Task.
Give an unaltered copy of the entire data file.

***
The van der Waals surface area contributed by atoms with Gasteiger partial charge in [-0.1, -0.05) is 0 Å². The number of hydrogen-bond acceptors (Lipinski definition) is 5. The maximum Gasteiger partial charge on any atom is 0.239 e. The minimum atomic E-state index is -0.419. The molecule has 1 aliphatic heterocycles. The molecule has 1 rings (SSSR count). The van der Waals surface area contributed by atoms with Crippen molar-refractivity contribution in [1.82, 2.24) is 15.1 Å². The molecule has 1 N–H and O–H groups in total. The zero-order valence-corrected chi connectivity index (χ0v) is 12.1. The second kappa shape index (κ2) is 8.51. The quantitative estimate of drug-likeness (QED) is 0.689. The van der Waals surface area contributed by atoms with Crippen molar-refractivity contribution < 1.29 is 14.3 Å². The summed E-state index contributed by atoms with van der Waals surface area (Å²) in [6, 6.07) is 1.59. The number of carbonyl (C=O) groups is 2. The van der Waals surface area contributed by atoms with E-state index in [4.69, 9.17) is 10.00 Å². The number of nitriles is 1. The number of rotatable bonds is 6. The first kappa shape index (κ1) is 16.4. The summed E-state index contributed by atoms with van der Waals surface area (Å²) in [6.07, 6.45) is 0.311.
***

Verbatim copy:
The van der Waals surface area contributed by atoms with Gasteiger partial charge in [-0.1, -0.05) is 0 Å². The number of hydrogen-bond acceptors (Lipinski definition) is 5. The maximum Gasteiger partial charge on any atom is 0.239 e. The minimum atomic E-state index is -0.419. The molecule has 1 aliphatic heterocycles. The molecule has 1 rings (SSSR count). The van der Waals surface area contributed by atoms with Crippen molar-refractivity contribution in [1.82, 2.24) is 15.1 Å². The molecule has 1 N–H and O–H groups in total. The zero-order valence-corrected chi connectivity index (χ0v) is 12.1. The second kappa shape index (κ2) is 8.51. The quantitative estimate of drug-likeness (QED) is 0.689. The van der Waals surface area contributed by atoms with Crippen molar-refractivity contribution < 1.29 is 14.3 Å². The summed E-state index contributed by atoms with van der Waals surface area (Å²) in [6, 6.07) is 1.59. The number of carbonyl (C=O) groups is 2. The van der Waals surface area contributed by atoms with E-state index in [4.69, 9.17) is 10.00 Å². The number of nitriles is 1. The number of rotatable bonds is 6. The first kappa shape index (κ1) is 16.4. The summed E-state index contributed by atoms with van der Waals surface area (Å²) in [6.07, 6.45) is 0.311.